The new Parcours Alta wheelset

British wheel brand Parcours expands in Australia with distribution partnership 

British aero wheel brand Parcours has expanded in Australia by partnering with Just Pedal for distribution, sales and support. 

Just Pedal, bicycle service centre and retailer based in Melbourne, will now be act as a local Parcours partner both for customers and for retailers in Australia. 

Founded in 2016 by Dov Tate, Parcours aims to offer affordable, aero-tested wheelsets for the road market. 

In 2020, the brand developed a study on rim profiles and aerodynamics in partnership with the Sports Engineering Department at Nottingham Trent University, informing the design of the latest Strade wheelset.

Tate said: “Australia has always been at the forefront of cycling technology so it’s a natural market for us. Working with Just Pedal will allow us to offer our usual high standards of customer service through a local partner, whilst also helping us to grow our presence in the local market.” 

Just Pedal, which opened in 2017, focuses on services and bike builds working with a number of key brands.

Founder of just pedal, Josh Hall, said: “We always try to develop a strong client relationship with our partners. With Parcours, we found the perfect partner to provide high-end products for every client. Our main goal is to show our clients the best options and develop new products with Parcours into the future.”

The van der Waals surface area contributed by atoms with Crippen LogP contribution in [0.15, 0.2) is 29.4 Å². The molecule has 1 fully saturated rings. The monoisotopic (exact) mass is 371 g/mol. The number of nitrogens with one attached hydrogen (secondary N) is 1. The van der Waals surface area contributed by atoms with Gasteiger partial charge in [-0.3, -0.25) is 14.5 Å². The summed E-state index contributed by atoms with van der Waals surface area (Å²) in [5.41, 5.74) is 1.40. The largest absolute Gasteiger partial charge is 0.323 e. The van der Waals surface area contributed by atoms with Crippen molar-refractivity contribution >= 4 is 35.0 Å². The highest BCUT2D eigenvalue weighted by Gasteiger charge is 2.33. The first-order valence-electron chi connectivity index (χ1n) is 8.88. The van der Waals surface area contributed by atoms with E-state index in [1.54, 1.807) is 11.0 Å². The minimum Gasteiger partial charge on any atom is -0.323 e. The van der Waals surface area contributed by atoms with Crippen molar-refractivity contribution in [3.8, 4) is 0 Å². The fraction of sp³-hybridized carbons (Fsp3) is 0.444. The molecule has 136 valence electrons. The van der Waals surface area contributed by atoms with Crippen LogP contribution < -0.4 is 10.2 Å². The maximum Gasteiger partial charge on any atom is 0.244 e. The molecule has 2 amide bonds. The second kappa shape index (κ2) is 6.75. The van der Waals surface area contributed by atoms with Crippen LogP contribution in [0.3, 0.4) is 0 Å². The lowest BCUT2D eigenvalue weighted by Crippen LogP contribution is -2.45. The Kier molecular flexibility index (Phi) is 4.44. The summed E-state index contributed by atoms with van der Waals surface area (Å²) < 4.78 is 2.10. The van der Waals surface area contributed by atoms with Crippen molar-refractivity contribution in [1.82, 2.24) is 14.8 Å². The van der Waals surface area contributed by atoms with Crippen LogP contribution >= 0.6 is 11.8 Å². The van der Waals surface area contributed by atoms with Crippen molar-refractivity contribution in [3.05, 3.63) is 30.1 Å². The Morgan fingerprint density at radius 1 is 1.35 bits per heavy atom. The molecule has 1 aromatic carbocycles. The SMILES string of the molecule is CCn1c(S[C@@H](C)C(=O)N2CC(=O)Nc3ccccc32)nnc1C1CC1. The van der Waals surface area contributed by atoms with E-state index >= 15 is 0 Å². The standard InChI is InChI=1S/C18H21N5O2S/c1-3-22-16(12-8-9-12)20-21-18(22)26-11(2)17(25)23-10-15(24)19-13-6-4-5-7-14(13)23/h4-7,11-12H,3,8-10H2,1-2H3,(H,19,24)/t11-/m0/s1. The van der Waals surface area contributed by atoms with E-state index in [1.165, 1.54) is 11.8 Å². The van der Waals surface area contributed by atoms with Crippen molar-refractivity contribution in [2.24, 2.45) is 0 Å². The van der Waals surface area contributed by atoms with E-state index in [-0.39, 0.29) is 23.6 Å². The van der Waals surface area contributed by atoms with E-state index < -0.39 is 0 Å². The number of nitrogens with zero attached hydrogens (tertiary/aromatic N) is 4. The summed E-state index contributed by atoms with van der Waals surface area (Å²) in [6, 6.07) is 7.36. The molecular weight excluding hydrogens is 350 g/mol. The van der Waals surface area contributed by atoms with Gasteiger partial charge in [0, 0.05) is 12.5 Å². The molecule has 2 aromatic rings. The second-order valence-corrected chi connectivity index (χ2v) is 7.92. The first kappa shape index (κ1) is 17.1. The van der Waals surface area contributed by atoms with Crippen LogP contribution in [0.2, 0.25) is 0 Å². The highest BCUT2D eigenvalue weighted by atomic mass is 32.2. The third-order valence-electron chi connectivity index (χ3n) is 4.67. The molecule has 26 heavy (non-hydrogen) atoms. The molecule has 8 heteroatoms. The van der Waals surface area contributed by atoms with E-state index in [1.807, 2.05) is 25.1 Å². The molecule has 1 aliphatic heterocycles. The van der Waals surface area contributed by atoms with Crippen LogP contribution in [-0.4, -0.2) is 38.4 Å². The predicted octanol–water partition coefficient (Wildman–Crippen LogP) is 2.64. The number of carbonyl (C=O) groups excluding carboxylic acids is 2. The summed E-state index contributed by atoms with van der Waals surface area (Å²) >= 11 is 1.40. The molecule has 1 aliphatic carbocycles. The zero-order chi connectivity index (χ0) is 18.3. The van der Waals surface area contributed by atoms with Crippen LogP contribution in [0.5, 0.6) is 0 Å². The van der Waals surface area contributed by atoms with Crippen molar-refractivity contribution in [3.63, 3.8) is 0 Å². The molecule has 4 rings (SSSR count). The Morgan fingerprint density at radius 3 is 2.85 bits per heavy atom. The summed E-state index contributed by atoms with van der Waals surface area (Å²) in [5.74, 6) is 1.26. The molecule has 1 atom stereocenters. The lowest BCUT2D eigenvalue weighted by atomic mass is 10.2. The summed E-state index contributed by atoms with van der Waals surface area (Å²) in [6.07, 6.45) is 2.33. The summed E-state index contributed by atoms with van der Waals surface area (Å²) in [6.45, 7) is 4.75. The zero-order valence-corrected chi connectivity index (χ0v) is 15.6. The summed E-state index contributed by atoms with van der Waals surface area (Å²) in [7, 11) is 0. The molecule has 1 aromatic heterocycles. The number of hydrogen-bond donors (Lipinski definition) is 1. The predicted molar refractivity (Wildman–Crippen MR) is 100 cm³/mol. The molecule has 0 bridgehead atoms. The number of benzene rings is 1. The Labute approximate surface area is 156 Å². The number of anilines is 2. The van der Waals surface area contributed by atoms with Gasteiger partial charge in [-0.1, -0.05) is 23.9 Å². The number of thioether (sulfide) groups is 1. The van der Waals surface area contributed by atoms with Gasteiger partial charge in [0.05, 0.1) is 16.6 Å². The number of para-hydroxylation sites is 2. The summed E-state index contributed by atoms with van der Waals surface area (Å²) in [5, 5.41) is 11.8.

Parcours says its latest aerodynamic road wheelset is its fastest ever version.

The new Chrono wheelset was designed based on the result of an in-depth scientific study carried out by Nottingham Trent University, to optimise aerodynamics and stability. 

The Chronos Wheelset comes in three models – the Chrono, Chrono Max, and Disc2 – each with their own strengths. 

All three models have been designed from the ground up using #thinkwider technology, developed following the results of an in-depth scientific study carried out by Parcours in association with the Sports Engineering department at Nottingham Trent University and Dr Steve Faulkner. 

This research showed that the real-world yaw angles – the angle between a cyclist’s direction of motion and the relative wind vector – experienced by the front and rear wheel are consistently different by an average of 1.5 degrees, giving rise to the engineering of differential profiles for the front/rear rims. The front, U-shaped, blunt rim design provides optimal aerodynamics at the higher yaw angles observed at the front wheel, while having the added benefit of enhancing cross wind stability. 

Read more: Magura releases latest evolution of wireless dropper seatpost 

The rear, V-shaped, sharper rim profile is used to optimise aerodynamics at the lower yaw angles it would experience.

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